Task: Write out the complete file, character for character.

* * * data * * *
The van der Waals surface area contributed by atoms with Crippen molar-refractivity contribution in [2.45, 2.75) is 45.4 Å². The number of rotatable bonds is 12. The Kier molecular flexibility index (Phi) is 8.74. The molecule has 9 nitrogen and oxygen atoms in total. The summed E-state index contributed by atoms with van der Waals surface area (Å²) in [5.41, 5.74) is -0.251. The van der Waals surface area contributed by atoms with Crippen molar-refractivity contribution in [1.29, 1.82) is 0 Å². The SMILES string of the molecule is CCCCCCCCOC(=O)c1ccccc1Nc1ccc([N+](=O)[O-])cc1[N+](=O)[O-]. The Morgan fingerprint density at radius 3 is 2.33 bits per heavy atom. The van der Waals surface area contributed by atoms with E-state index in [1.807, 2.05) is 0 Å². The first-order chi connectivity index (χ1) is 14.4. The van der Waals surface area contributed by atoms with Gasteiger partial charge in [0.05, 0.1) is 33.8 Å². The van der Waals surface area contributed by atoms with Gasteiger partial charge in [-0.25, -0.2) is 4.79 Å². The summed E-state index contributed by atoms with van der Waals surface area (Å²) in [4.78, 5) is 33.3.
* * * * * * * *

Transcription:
The van der Waals surface area contributed by atoms with Crippen molar-refractivity contribution in [2.45, 2.75) is 45.4 Å². The number of rotatable bonds is 12. The Kier molecular flexibility index (Phi) is 8.74. The molecule has 9 nitrogen and oxygen atoms in total. The summed E-state index contributed by atoms with van der Waals surface area (Å²) in [5.41, 5.74) is -0.251. The van der Waals surface area contributed by atoms with Crippen molar-refractivity contribution in [1.29, 1.82) is 0 Å². The SMILES string of the molecule is CCCCCCCCOC(=O)c1ccccc1Nc1ccc([N+](=O)[O-])cc1[N+](=O)[O-]. The Morgan fingerprint density at radius 3 is 2.33 bits per heavy atom. The van der Waals surface area contributed by atoms with E-state index in [1.807, 2.05) is 0 Å². The first-order chi connectivity index (χ1) is 14.4. The van der Waals surface area contributed by atoms with Gasteiger partial charge in [0.05, 0.1) is 33.8 Å². The van der Waals surface area contributed by atoms with Gasteiger partial charge in [-0.25, -0.2) is 4.79 Å². The summed E-state index contributed by atoms with van der Waals surface area (Å²) in [4.78, 5) is 33.3.